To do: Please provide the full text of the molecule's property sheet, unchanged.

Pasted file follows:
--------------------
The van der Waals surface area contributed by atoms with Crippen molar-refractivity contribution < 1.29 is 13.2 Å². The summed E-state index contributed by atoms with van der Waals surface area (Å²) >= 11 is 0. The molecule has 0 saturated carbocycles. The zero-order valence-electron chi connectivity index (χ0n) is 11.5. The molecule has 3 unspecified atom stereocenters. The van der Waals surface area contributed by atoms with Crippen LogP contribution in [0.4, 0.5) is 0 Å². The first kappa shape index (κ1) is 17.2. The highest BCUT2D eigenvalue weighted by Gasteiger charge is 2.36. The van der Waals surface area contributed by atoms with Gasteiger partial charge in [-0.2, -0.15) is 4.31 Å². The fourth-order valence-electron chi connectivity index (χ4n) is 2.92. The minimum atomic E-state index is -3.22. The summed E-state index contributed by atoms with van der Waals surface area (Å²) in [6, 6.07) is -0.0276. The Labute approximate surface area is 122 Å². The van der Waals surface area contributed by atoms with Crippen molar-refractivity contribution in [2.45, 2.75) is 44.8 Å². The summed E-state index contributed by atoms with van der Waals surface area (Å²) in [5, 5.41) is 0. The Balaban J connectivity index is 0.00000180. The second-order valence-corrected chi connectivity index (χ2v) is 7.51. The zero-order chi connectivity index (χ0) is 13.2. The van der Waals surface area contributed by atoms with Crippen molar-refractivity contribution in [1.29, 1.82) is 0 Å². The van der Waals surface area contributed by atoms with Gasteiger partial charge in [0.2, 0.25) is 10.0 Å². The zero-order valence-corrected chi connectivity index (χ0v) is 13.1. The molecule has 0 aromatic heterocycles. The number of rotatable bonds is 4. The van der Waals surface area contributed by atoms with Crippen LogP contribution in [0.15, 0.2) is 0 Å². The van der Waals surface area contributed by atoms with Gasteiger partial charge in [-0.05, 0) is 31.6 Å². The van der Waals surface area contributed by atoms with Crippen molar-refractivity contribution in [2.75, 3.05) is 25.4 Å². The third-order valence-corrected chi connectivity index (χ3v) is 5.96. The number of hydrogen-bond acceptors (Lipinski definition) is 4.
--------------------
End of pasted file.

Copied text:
The van der Waals surface area contributed by atoms with Crippen molar-refractivity contribution < 1.29 is 13.2 Å². The summed E-state index contributed by atoms with van der Waals surface area (Å²) >= 11 is 0. The molecule has 0 saturated carbocycles. The zero-order valence-electron chi connectivity index (χ0n) is 11.5. The molecule has 3 unspecified atom stereocenters. The van der Waals surface area contributed by atoms with Crippen LogP contribution in [0.4, 0.5) is 0 Å². The first kappa shape index (κ1) is 17.2. The highest BCUT2D eigenvalue weighted by Gasteiger charge is 2.36. The van der Waals surface area contributed by atoms with Gasteiger partial charge in [-0.2, -0.15) is 4.31 Å². The fourth-order valence-electron chi connectivity index (χ4n) is 2.92. The minimum atomic E-state index is -3.22. The summed E-state index contributed by atoms with van der Waals surface area (Å²) in [6, 6.07) is -0.0276. The Labute approximate surface area is 122 Å². The van der Waals surface area contributed by atoms with Crippen molar-refractivity contribution in [2.45, 2.75) is 44.8 Å². The summed E-state index contributed by atoms with van der Waals surface area (Å²) in [5, 5.41) is 0. The Balaban J connectivity index is 0.00000180. The second-order valence-corrected chi connectivity index (χ2v) is 7.51. The zero-order chi connectivity index (χ0) is 13.2. The van der Waals surface area contributed by atoms with Crippen molar-refractivity contribution in [1.29, 1.82) is 0 Å². The van der Waals surface area contributed by atoms with Gasteiger partial charge in [0.2, 0.25) is 10.0 Å². The zero-order valence-corrected chi connectivity index (χ0v) is 13.1. The molecule has 0 aromatic heterocycles. The number of rotatable bonds is 4. The van der Waals surface area contributed by atoms with Crippen LogP contribution in [0.15, 0.2) is 0 Å². The van der Waals surface area contributed by atoms with Gasteiger partial charge in [-0.05, 0) is 31.6 Å². The van der Waals surface area contributed by atoms with Crippen molar-refractivity contribution in [2.75, 3.05) is 25.4 Å². The third-order valence-corrected chi connectivity index (χ3v) is 5.96. The number of hydrogen-bond acceptors (Lipinski definition) is 4.